3. Qualitative analysis is used by fewer investors, and this can be a source of competitive advantage
    • The main factors in qualitative analysis are industry structure, business model and competitive forces
  4. A favourable industry has the following characteristics:
    • barriers to entry
    • opportunities for product differentiation (not a commodity industry)
    • stability and low rate of change (not a “hot” industry, not technology)
    • no barriers to exit, avoiding overcapacity and price competition
    • no substitute products
    • low capital requirements
  5. A favourable business model will:
    1. not be complicated
    2. involve lots of repeat business
    3. have been proven over at least one business cycle
  6. Competitive forces act between a firm and its customers, suppliers and rivals
  7. Customers:
    • do they need the product under all economic conditions (defensive products)?
    • can they switch easily to a competing product, or are they locked in?
    • is the company the cheapest provider at a given quality level?
    • does the company have a strong brand?
    • does the company provide excellent service?
    • does the company have many customers, or is it reliant on just a few?
  8. Suppliers (including labour):
    • when suppliers can raise their prices, the company has a weak position
    • when there are lots of suppliers or substitute inputs, the supplier’s position is weak
    • if the company is a large part of the supplier’s business, then the supplier’s position is weak
    • if the input component is critical, the supplier has more power
    • low-skilled labour has a weak position, especially when unemployment is high
    • entrenched unions make it difficult to switch labour inputs
  9.  Rivals:
    • market leaders usually make the best investments
    • duopolies are okay
    • avoid industries with lots of equally sized players who will compete against each other
  10. A strong competitive position is supported by the ability of the company to maintain that position – to control its destiny
    • investors should avoid companies with regulatory risk
    • and those that rely on government support
    • R&D and fashion are risky areas
    • leverage, geographical and weather dependence are also risks
    • cyclical companies and those dependent on commodity prices, interest rates or FX rates have macro risk
  11. Growing companies make the best investments
    • early stage growth is risky
    • historic growth can predict future growth
    • growth should be driven by more units or higher prices
    • growth mean reverts and all companies reach saturation eventually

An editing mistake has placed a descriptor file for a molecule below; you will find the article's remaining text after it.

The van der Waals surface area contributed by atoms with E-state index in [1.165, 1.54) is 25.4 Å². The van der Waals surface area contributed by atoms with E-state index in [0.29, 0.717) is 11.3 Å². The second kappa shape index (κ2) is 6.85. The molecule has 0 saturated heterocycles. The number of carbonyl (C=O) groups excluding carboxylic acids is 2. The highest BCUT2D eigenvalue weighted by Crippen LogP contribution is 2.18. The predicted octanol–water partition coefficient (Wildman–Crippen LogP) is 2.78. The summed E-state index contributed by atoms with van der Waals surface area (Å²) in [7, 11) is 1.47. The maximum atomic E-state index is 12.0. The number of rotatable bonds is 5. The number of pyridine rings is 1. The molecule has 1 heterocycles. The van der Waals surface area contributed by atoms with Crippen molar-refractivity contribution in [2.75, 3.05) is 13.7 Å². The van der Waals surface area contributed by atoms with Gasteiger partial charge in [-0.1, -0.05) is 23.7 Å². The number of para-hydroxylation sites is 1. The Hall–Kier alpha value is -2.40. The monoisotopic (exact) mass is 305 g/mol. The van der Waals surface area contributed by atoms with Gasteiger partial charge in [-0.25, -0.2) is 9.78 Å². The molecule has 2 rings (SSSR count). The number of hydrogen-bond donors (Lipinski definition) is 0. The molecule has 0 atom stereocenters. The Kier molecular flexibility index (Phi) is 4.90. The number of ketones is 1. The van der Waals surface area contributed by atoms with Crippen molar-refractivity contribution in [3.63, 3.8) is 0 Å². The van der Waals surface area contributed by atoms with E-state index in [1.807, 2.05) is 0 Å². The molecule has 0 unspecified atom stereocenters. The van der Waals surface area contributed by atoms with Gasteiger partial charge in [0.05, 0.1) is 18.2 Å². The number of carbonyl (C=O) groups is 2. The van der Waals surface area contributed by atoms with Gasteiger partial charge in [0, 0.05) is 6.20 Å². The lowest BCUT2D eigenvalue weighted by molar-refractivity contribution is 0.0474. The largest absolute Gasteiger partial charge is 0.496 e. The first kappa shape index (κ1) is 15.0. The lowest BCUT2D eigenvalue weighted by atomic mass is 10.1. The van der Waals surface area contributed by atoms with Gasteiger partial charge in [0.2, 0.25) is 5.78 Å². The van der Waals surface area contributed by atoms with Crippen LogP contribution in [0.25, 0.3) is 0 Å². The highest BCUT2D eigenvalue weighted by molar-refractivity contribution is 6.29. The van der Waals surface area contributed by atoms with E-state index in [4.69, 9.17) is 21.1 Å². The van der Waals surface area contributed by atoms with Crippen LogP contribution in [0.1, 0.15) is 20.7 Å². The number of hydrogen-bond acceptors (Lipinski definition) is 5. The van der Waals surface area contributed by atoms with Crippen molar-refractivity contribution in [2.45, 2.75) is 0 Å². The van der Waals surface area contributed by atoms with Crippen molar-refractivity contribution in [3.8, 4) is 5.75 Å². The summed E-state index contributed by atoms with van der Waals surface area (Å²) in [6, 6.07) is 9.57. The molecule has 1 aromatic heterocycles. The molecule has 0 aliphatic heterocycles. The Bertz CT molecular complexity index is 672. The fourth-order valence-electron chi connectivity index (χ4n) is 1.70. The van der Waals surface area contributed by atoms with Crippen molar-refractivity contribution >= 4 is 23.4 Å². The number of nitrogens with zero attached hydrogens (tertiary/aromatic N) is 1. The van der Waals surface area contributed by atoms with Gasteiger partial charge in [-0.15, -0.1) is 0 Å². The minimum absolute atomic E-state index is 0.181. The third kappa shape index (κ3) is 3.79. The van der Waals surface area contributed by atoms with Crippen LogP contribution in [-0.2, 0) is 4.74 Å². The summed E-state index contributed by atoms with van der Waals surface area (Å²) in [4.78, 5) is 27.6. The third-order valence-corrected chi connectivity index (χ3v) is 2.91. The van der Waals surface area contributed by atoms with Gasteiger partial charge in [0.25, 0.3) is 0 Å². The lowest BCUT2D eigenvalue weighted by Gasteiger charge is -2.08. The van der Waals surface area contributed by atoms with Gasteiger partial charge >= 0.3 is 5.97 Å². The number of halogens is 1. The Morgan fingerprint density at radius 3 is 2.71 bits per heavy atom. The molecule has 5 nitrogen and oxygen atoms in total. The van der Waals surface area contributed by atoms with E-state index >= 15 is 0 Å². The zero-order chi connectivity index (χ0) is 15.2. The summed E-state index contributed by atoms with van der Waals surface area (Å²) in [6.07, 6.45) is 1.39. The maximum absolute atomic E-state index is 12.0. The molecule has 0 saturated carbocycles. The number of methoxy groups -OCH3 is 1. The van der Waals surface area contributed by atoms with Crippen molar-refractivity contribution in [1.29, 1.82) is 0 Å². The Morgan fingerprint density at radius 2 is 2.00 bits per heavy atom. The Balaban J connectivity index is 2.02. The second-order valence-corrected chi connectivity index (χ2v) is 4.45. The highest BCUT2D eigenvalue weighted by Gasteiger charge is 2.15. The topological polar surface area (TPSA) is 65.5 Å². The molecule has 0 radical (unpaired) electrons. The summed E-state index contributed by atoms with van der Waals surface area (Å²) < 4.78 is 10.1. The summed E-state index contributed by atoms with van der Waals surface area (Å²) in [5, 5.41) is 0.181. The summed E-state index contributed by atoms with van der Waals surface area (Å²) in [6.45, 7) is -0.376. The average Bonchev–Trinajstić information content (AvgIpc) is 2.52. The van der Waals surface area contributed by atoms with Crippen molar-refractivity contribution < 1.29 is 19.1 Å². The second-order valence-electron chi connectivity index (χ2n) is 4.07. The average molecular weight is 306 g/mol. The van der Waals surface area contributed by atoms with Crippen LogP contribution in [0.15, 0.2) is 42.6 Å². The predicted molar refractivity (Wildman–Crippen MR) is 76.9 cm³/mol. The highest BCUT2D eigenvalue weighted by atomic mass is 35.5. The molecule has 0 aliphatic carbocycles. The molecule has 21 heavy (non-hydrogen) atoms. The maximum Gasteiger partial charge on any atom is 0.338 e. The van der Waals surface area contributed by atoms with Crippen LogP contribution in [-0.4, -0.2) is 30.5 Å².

Company Culture
  1. Company culture and management are important to fully understanding and valuing a firm, but this is an area where good information is not readily available to the private investor
  2. Six internal functions help a company to maintain its competitive position:
    • Culture
    • HR
    • Structure, organisation and process
    • Marketing
    • Research and development
    • Operations (back office)
  3. The role of management in a company’s success is generally overstated
  4. The things to look for in management are:
    • personality
    • experience and track record
    • skills (capital allocation, strategic thinking)
    • focus
    • allegiance to the company
    • passion and energy
    • value promotion
  5. The board of directors defend the interest of shareholders
    • they need to speak up when management underperform
  6. Measures of a good board include:
    • experience – each board member should have unique expertise and knowledge
    • independence
    • board size <= 7
    • management compensation and director pay
    • separation of Chairman and CEO
    • good decision-making process
    • director shareholdings
    • small number of other directorships
    • regularity, frequency and attendance of meetings
  7. Information in many of these areas is difficult to come by
  8. Sources of public information include:
    • official regulatory documents (financial statements etc.)
    • broker reports
    • company websites
    • annual meetings
    • bulletin boards
    • Twitter
    • brokers and platforms
    • commercial sites like Morningstar and Digital Look
    • investor shows
  9. Investors can also make use of scuttlebutt – “everything else”:
    • visiting shops or other premises
    • using the products and services
    • talking to employees, customers, competitors and suppliers
    • this can provide juicy information, at the expense of lots of leg work
  1. Keep the valuation model as simple as possible.
    • Restrict the number of parameters that are used
    • Avoid DCF where possible.
    • Focus on:
      • PE (with PEG)
      • P/FCF
      • EV/S
      • EV/EBIT (with PEG-EV/EBIT)
      • P/BV
  2. Be conservative.
    • Use a margin of safety.
    • Prefer balance-sheet based multiples.
    • Use normalised and trailing values for income and /or cash flow-based ratios.
  3. Be sceptical of growth and competitive advantages.
    • Always double check valuation results since the markets are not stupid.
  4. Use comparisons with peers and with historical multiples.
  5. Limit errors through triangulation.
  6. Look for quality at a fair price.
  1. If you don’t have a coherent strategy, get one and stick to its rules
  2. To maintain independence, cut out the noise
    • Some top investors (eg, Buffett) are located far away from the markets
  3. To counter psychological biases, pay special attention to the bear case (or if you are planning to short, the bull case)
    • always look for information that disproves rather than confirms your investment thesis
    • sell those stocks where you become aware that you are biased / attached (or indeed, simply “spring clean” your portfolio on occasion)
  4. Limit your attention to (changes in) stock prices
    • don’t check your portfolio every day
    • frequent checks lead to the identification of spurious patterns and to anchoring to historical prices